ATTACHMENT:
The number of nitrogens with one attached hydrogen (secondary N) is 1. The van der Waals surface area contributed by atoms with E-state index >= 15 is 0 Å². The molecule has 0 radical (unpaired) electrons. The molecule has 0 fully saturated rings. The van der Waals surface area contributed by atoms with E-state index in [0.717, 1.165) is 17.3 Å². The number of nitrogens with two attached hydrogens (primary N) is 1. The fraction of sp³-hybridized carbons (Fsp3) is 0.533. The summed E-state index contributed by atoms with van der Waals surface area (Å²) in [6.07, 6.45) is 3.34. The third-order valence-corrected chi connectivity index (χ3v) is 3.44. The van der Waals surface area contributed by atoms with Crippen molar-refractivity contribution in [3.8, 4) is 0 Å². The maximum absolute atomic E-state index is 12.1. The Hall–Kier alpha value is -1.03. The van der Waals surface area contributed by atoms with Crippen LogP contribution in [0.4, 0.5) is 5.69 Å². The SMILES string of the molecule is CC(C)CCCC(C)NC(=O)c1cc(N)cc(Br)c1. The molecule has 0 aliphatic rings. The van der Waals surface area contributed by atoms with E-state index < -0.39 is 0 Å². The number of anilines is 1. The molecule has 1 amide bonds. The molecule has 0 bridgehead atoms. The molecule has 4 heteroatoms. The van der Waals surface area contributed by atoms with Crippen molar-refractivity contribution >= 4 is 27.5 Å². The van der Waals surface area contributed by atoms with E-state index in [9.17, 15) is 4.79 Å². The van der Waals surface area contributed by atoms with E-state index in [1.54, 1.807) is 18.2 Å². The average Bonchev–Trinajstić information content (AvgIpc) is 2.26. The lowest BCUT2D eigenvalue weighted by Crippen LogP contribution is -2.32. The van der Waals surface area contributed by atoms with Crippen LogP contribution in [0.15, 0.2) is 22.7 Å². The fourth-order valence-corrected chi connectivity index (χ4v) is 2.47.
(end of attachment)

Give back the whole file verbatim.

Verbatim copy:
The number of nitrogens with one attached hydrogen (secondary N) is 1. The van der Waals surface area contributed by atoms with E-state index >= 15 is 0 Å². The molecule has 0 radical (unpaired) electrons. The molecule has 0 fully saturated rings. The van der Waals surface area contributed by atoms with E-state index in [0.717, 1.165) is 17.3 Å². The number of nitrogens with two attached hydrogens (primary N) is 1. The fraction of sp³-hybridized carbons (Fsp3) is 0.533. The summed E-state index contributed by atoms with van der Waals surface area (Å²) in [6.07, 6.45) is 3.34. The third-order valence-corrected chi connectivity index (χ3v) is 3.44. The van der Waals surface area contributed by atoms with Crippen molar-refractivity contribution in [3.8, 4) is 0 Å². The maximum absolute atomic E-state index is 12.1. The Hall–Kier alpha value is -1.03. The van der Waals surface area contributed by atoms with Crippen LogP contribution in [0.4, 0.5) is 5.69 Å². The SMILES string of the molecule is CC(C)CCCC(C)NC(=O)c1cc(N)cc(Br)c1. The molecule has 0 aliphatic rings. The van der Waals surface area contributed by atoms with E-state index < -0.39 is 0 Å². The number of anilines is 1. The molecule has 1 amide bonds. The molecule has 0 bridgehead atoms. The molecule has 4 heteroatoms. The van der Waals surface area contributed by atoms with Crippen molar-refractivity contribution >= 4 is 27.5 Å². The van der Waals surface area contributed by atoms with E-state index in [9.17, 15) is 4.79 Å². The van der Waals surface area contributed by atoms with E-state index in [1.54, 1.807) is 18.2 Å². The average Bonchev–Trinajstić information content (AvgIpc) is 2.26. The lowest BCUT2D eigenvalue weighted by Crippen LogP contribution is -2.32. The van der Waals surface area contributed by atoms with Crippen LogP contribution in [0.15, 0.2) is 22.7 Å². The fourth-order valence-corrected chi connectivity index (χ4v) is 2.47.